Asian stock markets were mixed Friday, with investors preferring to sit on the sidelines ahead of U.S. Federal Reserve Chairman Janet Yellen's speech for cues on the timing of the next policy rate hike
MANILA, Philippines — Asian stock markets were mixed Friday, with investors preferring to sit on the sidelines ahead of U.S. Federal Reserve Chairwoman Janet Yellen's speech for cues on the timing of the next policy rate hike. Trading volumes and momentum also faded in the backdrop of slumping commodities, weak demand and overcapacity in emerging economies.
KEEPING SCORE: Japan's Nikkei 225 was down 0.7 percent at 16,448. Hong Kong' Hang Seng index rose 0.6 percent to 22,963.33. China's Shanghai Composite was up 0.4 percent at 3,080.15. Australia's S&P ASX 200 slid 0.1 percent to 5,534.20. South Korea's KOSPI fell 0.3 percent at 2,037.56. Southeast Asian markets were mixed.
WALL STREET: Stocks fell in light trading for a second day on Thursday as investors sifted through a mix of earnings reports. The major indexes wavered between small gains and losses in the morning then moved lower in the afternoon as investors dumped health care stocks. Disappointing earnings from a few retailers helped push down stocks of companies that rely on consumer spending. The losses were modest, and both the Standard & Poor's 500 index and Dow Jones industrial average remain close to their record highs hit last week. The Dow Jones industrial average fell 33.07 points, or 0.2 percent, to 18,448.41. The S&P 500 gave up 2.97 points, or 0.1 percent, to 2,172.47. The Nasdaq composite edged down 5.49 points, or 0.1 percent, to 5,212.20.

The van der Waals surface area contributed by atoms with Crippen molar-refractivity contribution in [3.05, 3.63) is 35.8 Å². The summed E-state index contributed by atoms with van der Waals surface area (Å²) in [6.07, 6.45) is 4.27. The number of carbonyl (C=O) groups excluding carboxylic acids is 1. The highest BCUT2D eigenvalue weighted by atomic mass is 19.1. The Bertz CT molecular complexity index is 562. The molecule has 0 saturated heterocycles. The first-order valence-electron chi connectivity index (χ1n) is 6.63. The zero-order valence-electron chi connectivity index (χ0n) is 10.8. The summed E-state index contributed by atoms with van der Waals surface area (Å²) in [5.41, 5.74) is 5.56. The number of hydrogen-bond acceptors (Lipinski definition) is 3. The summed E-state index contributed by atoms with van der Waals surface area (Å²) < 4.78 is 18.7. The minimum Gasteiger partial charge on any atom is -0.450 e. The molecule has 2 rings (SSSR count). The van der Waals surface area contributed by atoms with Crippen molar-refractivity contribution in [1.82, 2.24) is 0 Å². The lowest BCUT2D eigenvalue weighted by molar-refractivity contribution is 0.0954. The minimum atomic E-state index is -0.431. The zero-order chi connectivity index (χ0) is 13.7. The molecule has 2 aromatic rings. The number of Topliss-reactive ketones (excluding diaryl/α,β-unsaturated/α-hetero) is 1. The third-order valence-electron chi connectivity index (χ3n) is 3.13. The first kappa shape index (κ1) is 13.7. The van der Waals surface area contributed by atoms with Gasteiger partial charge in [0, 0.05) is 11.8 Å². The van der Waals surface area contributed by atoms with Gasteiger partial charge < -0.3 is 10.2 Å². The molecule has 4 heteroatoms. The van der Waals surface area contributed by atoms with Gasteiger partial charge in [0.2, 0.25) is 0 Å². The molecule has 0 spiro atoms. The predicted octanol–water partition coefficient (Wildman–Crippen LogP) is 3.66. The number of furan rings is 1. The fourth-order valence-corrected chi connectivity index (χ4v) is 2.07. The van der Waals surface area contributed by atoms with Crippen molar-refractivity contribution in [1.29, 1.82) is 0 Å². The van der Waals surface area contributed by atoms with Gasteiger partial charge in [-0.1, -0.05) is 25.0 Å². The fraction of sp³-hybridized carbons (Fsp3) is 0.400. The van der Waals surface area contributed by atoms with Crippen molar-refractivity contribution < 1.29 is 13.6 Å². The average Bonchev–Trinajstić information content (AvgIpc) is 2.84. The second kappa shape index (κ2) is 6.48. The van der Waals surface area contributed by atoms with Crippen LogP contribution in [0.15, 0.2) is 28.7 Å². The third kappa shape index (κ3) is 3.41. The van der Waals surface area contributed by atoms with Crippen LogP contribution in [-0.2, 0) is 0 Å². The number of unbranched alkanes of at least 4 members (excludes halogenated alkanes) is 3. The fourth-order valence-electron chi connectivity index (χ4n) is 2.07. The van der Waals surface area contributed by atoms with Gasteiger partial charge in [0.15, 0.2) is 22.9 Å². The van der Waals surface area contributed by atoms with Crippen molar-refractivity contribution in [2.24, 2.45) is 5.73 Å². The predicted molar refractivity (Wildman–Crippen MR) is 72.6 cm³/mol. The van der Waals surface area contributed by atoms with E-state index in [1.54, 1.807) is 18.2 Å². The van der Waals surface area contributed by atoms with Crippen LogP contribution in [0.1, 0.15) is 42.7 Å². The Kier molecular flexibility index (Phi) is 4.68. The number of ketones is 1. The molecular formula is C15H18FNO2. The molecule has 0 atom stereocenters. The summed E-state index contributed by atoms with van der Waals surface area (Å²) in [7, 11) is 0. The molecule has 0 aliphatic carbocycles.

ANALYST TAKE: "(Yellen's speech) is the big event that the markets anticipated, and it has the potential to create waves within the calmness that has prevailed throughout this month," said Margaret Yang, market analyst as CMC Markets Singapore. She said that aside from less risk-taking ahead of the speech at the Jackson Hole meeting, momentum is fading along with trading volumes in the equities market. Sentiment was more fragile and susceptible to any form of shocks in the backdrop of slumping commodities, weak demand and overcapacity in emerging economies.
OIL: Benchmark U.S. crude oil shed 7 cents to $47.29 a barrel from $47.33. Brent crude, used to price oil internationally, slipped 12 cents to $49.56 a barrel.
CURRENCIES: The dollar fell to 100.51 yen after closing at 100.58 the previous day. The euro rose to $1.1289 from $1.1285.